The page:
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My database schema in relevant part is there is a table called User, which had a boolean field Admin. There was an index on this field Admin.

The day before I restored my full production database onto my development machine, and then made only very minor changes to the database, so they should have been very similar.

When I ran the following command on my development machine, I got the expected result:

EXPLAIN SELECT * FROM user WHERE admin IS TRUE;

Index Scan using index_user_on_admin on user (cost=0.00..9.14 rows=165 width=3658)
Index Cond: (admin = true)
Filter: (admin IS TRUE)

However, when I ran the exact same command on my production machine, I got this:

Seq Scan on user  (cost=0.00..620794.93 rows=4966489 width=3871)
Filter: (admin IS TRUE)

So instead of using the exact index that was a perfect match for the query, it was using a sequential scan of almost 5 million rows!

I then tried to run EXPLAIN ANALYZE SELECT * FROM user WHERE admin IS TRUE; with the hope that ANALYZE would make Postgres realize a sequential scan of 5 million rows wasn't as good as using the index, but that didn't change anything.

I also tried to run REINDEX INDEX index_user_on_admin in case the index was corrupted, without any benefit.

Finally, I called VACUUM ANALYZE user and that resolved the problem in short order.

My main understanding of vacuum is that it is used to reclaim wasted space. What could have been going on that would cause my index to misbehave so badly, and why did vacuum fix it?

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4 Answers 4

up vote 5 down vote accepted
  1. It was most likely the ANALYZE that helped, by updating the data statistics used by the planner to determine what would be the best way to run a query. VACUUM ANALYZE just runs the two commands in order, VACUUM first, ANALYZE second, but ANALYZE itself would probably be enough to help.

  2. The ANALYZE option to EXPLAIN has completely nothing to do with the ANALYZE command. It just causes Postgres to run the query and report the actual run times, so that they can be compared with the planner predictions (EXPLAIN without the ANALYZE only displays the query plan and what the planner thinks it will cost, but does not actually run the query). So EXPLAIN ANALYZE did not help because it did not update the statistics. ANALYZE and EXPLAIN ANALYZE are two completely different actions that just happen to use the same word.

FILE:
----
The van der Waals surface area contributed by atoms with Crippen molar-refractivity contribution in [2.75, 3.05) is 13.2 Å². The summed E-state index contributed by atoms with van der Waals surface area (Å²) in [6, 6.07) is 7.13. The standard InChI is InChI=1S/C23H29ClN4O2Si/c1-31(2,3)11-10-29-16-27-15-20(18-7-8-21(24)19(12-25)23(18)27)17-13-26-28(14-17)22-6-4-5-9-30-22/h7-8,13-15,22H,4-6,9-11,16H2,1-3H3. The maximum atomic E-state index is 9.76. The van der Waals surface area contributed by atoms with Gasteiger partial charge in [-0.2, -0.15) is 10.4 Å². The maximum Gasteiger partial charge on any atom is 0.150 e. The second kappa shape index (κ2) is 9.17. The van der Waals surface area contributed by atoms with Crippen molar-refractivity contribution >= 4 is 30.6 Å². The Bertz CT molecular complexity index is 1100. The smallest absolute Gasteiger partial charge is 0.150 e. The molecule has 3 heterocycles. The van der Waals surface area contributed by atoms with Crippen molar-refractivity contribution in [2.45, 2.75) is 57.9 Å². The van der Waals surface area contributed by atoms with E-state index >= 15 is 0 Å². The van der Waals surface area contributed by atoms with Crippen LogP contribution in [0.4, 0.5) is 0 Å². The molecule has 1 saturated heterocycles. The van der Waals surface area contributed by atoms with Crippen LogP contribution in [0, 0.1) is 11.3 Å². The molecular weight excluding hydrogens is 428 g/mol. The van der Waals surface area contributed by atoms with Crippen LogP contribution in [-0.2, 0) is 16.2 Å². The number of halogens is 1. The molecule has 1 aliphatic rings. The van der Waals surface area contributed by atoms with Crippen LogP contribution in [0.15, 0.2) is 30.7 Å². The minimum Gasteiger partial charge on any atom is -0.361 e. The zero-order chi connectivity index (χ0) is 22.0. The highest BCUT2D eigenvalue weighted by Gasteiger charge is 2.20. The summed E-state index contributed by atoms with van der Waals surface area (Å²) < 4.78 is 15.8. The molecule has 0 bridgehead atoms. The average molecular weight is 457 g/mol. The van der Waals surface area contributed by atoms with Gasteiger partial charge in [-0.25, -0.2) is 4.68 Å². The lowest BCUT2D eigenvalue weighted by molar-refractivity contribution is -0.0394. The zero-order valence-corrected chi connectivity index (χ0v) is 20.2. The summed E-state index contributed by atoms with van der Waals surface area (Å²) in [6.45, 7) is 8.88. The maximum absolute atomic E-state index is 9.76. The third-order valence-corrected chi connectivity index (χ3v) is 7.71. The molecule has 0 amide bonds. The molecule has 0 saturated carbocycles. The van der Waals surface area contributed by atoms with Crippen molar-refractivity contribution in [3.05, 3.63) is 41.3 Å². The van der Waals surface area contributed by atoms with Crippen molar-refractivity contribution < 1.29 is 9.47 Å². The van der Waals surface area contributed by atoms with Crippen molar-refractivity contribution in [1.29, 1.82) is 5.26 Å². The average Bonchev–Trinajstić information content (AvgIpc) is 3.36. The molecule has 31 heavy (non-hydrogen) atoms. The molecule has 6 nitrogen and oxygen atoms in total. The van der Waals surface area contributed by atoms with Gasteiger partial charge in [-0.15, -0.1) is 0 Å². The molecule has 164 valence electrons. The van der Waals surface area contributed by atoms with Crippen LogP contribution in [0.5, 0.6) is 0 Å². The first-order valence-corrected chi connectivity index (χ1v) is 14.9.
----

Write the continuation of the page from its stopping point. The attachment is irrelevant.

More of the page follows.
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PostgreSQL keeps a number of advanced statistics about the table condition, index condition, data, etc... This can get out of sync sometimes. Running VACUUM will correct the problem.

It is likely that when you reloaded the table from scratch on development, it had the same effect.

Take a look at this:

http://www.postgresql.org/docs/current/static/maintenance.html#VACUUM-FOR-STATISTICS

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Thanks for the link, any ideas on why my call to analyze the query was insufficient? –  William Jones Sep 1 '12 at 20:37
    
actually ANALYZE corrects the problem. VACUUM ANALYZE happens to do both. Also as a note, EXPLAIN ANALYZE does not do any analysis of the tables beyond what EXPLAIN does. What it does is run the query and compare to cost estimates. –  Chris Travers Sep 2 '12 at 7:10

A partial index seems a good solution for your issue:

CREATE INDEX admin_users_ix ON users (admin)
    WHERE admin IS TRUE;;

Has no sense to index a lot of tuples over a identical field.

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Only one thing. This would not have been used in this case if the planner wouldn't have used the other index. I do note however that a partial index is a good practice with bools. –  Chris Travers Sep 2 '12 at 2:08

Here is what I think is the most likely explanation.

Your index is useful only when a very small number of rows are returned (btw, I don't like to index bools for this reason-- you might consider using a partial index instead, or even adding a where admin is true since that will keep your index only to the cases where it is likely to be usable anyway).

If more than around, iirc, 10% of the pages in the table are to be retrieved, the planner is likely to choose a lot of sequential disk I/O over a smaller amount of random disk I/O because that way you don't have to wait for platters to turn. The seek speed is a big issue there and PostgreSQL will tend to try to balance that against the amount of actual data to be retrieved from the relation.

You had statistics gathered which indicated that the table was either smaller than it was or there were more admins as a portion of users than you had, and so the planner used bad information to make the decision.

VACUUM ANALYZE does three things. First it freezes tuples visible to all transactions so that transaction wraparound is not an issue. Then it allocates tuples visible to no transactions as free space. Neither of these affected your issue. However the third is that it analyzes the tables and gather statistics on the tables. Keep in mind this is a random sampling and therefore sometimes can be off. My guess is that the previous run, it grabbed the page with lots of admins and thus grossly overestimated the number of admins of the system.

This is probably a good time to double check your autovacuum settings because it is also possible that the statistics are very much out of date elsewhere but that is far from certain. In particular, cost-based vacuum settings have defaults that sometimes make it so that vacuum never fully catches up.

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